Ride-Sharing Startup Lyft Could Be Illegal In New York

Drivers caught working with the startup, could face fines, vehicle impound

Lyft ride sharing

Lyft announced Tuesday it would enter New York City, but it seems that plan could be dead on arrival. (Image credit: Lyft)

On Tuesday, ride-sharing startup Lyft made an announcement that could change the taxi industry in New York. The company is bringing its ride-sharing service to the Big Apple.

New York’s Taxi & Limousine Commission (TLC) isn’t taking Lyft’s entry lying down, according to New York Daily News.

In a statement, the commission explicitly stated that Lyft’s service was considered illegal. “Lyft has not complied with TLC’s safety requirements and other licensing criteria to verify the integrity and qualifications of the drivers or vehicles used in their service, and Lyft does not hold a license to dispatch cars to pick up passengers,” the statement read.

The commission paints its concern as one where safety is a top priority. “In keeping with the TLC’s priority of protecting public safety and consumer rights, the agency will be conducting enforcement operations to ensure compliance with the City’s rules and laws.” The TLC is also warning consumers about the dangers of using Lyft, stating that non-professional drivers and their vehicles have “not undergone the rigorous safety and emissions inspections conducted by the agency to ensure its safety and fitness for transporting passengers, and its driver has not been subject to the TLC’s required drug and background checks.”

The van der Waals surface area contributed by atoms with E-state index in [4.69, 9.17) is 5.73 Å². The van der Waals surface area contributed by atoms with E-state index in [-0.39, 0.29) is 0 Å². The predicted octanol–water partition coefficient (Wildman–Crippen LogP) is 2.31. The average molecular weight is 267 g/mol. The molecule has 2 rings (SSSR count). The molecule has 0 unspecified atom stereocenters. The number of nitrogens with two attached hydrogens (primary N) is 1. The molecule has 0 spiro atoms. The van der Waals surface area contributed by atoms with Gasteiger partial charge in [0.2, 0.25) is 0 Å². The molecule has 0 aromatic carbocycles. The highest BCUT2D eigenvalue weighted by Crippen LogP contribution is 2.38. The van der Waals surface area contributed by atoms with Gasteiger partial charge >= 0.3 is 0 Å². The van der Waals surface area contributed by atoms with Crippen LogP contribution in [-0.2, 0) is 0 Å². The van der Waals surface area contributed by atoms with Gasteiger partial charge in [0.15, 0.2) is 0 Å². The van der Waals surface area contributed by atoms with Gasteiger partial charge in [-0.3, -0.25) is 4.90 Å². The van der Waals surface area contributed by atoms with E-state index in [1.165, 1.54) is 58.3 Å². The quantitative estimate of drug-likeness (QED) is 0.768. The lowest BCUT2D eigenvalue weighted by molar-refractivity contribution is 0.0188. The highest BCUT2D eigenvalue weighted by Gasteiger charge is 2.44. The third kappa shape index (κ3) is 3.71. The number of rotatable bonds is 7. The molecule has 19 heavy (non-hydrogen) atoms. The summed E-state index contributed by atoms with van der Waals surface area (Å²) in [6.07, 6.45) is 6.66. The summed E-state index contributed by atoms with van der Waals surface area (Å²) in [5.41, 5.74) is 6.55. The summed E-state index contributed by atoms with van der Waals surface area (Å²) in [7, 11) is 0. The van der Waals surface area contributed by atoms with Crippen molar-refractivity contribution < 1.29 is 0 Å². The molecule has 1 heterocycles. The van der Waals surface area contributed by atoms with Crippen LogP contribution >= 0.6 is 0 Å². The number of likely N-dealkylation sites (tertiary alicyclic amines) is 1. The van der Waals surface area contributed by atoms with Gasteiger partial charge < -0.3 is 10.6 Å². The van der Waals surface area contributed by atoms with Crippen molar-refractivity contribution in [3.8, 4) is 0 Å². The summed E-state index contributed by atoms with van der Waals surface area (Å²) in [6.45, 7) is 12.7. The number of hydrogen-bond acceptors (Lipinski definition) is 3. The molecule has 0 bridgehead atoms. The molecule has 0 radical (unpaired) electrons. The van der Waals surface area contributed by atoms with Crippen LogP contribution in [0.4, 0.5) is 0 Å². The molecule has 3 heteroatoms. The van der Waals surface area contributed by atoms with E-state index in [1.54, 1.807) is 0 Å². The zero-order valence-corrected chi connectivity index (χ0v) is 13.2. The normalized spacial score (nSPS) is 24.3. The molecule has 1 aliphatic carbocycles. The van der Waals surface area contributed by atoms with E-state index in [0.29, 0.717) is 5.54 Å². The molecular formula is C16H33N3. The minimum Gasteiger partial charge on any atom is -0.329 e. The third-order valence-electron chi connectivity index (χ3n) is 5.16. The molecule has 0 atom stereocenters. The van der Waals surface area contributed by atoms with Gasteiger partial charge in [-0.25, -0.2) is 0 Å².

In March, Lyft was valued at more than $700 million after a new round of funding. In April, TechCrunch reported it had earned $250 million in funding from companies like Alibaba and hedge fund Coatue Management.

The TLC isn’t just using stern warnings to deter potential drivers from signing up with Lyft. It’s imposing fines on anyone caught in dealings with the mustachio’d company. “Unsuspecting drivers who sign-up with Lyft are at risk of losing their vehicles to TLC enforcement action, as well as being subject to fines of up to $2,000 upon conviction for unlicensed activity.”

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